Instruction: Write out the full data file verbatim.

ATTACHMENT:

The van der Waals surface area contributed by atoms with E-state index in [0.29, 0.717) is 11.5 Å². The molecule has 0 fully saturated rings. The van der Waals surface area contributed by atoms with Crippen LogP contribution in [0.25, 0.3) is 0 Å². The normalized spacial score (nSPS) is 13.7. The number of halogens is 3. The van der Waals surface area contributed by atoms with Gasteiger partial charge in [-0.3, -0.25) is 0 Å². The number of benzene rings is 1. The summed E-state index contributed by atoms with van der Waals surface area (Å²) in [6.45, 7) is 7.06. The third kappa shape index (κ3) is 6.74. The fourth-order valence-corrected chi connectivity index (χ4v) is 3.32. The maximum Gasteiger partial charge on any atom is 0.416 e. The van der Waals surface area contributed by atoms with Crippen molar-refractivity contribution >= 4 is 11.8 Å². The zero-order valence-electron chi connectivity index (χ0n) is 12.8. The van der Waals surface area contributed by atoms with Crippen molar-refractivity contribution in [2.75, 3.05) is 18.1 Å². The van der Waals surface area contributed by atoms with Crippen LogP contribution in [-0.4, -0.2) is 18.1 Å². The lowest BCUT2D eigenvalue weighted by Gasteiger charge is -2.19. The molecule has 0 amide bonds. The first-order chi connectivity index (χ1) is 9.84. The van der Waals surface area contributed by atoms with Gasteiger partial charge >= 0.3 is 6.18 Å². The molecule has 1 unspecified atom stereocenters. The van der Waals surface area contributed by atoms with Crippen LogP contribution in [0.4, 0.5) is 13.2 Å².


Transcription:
The van der Waals surface area contributed by atoms with E-state index in [0.29, 0.717) is 11.5 Å². The molecule has 0 fully saturated rings. The van der Waals surface area contributed by atoms with Crippen LogP contribution in [0.25, 0.3) is 0 Å². The normalized spacial score (nSPS) is 13.7. The number of halogens is 3. The van der Waals surface area contributed by atoms with Gasteiger partial charge in [-0.3, -0.25) is 0 Å². The number of benzene rings is 1. The summed E-state index contributed by atoms with van der Waals surface area (Å²) in [6.45, 7) is 7.06. The third kappa shape index (κ3) is 6.74. The fourth-order valence-corrected chi connectivity index (χ4v) is 3.32. The maximum Gasteiger partial charge on any atom is 0.416 e. The van der Waals surface area contributed by atoms with Crippen molar-refractivity contribution >= 4 is 11.8 Å². The zero-order valence-electron chi connectivity index (χ0n) is 12.8. The van der Waals surface area contributed by atoms with Crippen molar-refractivity contribution in [2.75, 3.05) is 18.1 Å². The van der Waals surface area contributed by atoms with Crippen LogP contribution in [-0.4, -0.2) is 18.1 Å². The lowest BCUT2D eigenvalue weighted by Gasteiger charge is -2.19. The molecule has 0 amide bonds. The first-order chi connectivity index (χ1) is 9.84. The van der Waals surface area contributed by atoms with Gasteiger partial charge >= 0.3 is 6.18 Å². The molecule has 1 unspecified atom stereocenters. The van der Waals surface area contributed by atoms with Crippen LogP contribution in [0.4, 0.5) is 13.2 Å².